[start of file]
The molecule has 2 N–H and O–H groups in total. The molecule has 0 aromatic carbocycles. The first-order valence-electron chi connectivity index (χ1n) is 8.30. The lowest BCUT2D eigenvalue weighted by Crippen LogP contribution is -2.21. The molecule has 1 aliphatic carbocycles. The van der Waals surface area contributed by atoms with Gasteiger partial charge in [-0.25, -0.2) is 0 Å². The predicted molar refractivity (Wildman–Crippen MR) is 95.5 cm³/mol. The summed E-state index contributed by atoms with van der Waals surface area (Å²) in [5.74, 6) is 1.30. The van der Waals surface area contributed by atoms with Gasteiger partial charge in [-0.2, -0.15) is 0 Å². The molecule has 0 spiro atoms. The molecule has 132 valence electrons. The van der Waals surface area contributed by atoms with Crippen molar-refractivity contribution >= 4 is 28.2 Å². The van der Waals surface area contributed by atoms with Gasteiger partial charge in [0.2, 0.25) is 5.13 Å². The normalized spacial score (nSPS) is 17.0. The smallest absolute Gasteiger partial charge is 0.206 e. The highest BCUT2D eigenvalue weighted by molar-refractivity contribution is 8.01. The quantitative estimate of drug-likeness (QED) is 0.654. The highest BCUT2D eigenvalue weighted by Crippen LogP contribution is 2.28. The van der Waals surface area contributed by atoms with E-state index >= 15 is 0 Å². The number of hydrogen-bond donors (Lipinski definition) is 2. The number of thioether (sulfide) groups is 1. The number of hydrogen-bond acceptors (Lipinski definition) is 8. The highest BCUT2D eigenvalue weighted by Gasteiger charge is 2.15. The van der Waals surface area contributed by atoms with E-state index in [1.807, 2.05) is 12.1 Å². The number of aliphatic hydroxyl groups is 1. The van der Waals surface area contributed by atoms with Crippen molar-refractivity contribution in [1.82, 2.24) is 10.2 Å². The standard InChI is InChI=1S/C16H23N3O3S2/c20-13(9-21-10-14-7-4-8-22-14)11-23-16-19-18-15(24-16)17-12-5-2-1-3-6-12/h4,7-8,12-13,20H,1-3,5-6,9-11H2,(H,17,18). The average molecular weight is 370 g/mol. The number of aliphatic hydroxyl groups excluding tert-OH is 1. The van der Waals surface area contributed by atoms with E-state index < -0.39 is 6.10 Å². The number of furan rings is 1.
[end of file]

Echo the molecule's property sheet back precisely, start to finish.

The molecule has 2 N–H and O–H groups in total. The molecule has 0 aromatic carbocycles. The first-order valence-electron chi connectivity index (χ1n) is 8.30. The lowest BCUT2D eigenvalue weighted by Crippen LogP contribution is -2.21. The molecule has 1 aliphatic carbocycles. The van der Waals surface area contributed by atoms with Gasteiger partial charge in [-0.25, -0.2) is 0 Å². The predicted molar refractivity (Wildman–Crippen MR) is 95.5 cm³/mol. The summed E-state index contributed by atoms with van der Waals surface area (Å²) in [5.74, 6) is 1.30. The van der Waals surface area contributed by atoms with Gasteiger partial charge in [-0.2, -0.15) is 0 Å². The molecule has 0 spiro atoms. The molecule has 132 valence electrons. The van der Waals surface area contributed by atoms with Crippen molar-refractivity contribution >= 4 is 28.2 Å². The van der Waals surface area contributed by atoms with Gasteiger partial charge in [0.2, 0.25) is 5.13 Å². The normalized spacial score (nSPS) is 17.0. The smallest absolute Gasteiger partial charge is 0.206 e. The highest BCUT2D eigenvalue weighted by molar-refractivity contribution is 8.01. The quantitative estimate of drug-likeness (QED) is 0.654. The highest BCUT2D eigenvalue weighted by Crippen LogP contribution is 2.28. The van der Waals surface area contributed by atoms with E-state index >= 15 is 0 Å². The number of hydrogen-bond donors (Lipinski definition) is 2. The number of thioether (sulfide) groups is 1. The number of hydrogen-bond acceptors (Lipinski definition) is 8. The highest BCUT2D eigenvalue weighted by Gasteiger charge is 2.15. The van der Waals surface area contributed by atoms with E-state index in [1.807, 2.05) is 12.1 Å². The number of aliphatic hydroxyl groups is 1. The van der Waals surface area contributed by atoms with Crippen molar-refractivity contribution in [1.82, 2.24) is 10.2 Å². The standard InChI is InChI=1S/C16H23N3O3S2/c20-13(9-21-10-14-7-4-8-22-14)11-23-16-19-18-15(24-16)17-12-5-2-1-3-6-12/h4,7-8,12-13,20H,1-3,5-6,9-11H2,(H,17,18). The average molecular weight is 370 g/mol. The number of aliphatic hydroxyl groups excluding tert-OH is 1. The van der Waals surface area contributed by atoms with E-state index < -0.39 is 6.10 Å². The number of furan rings is 1.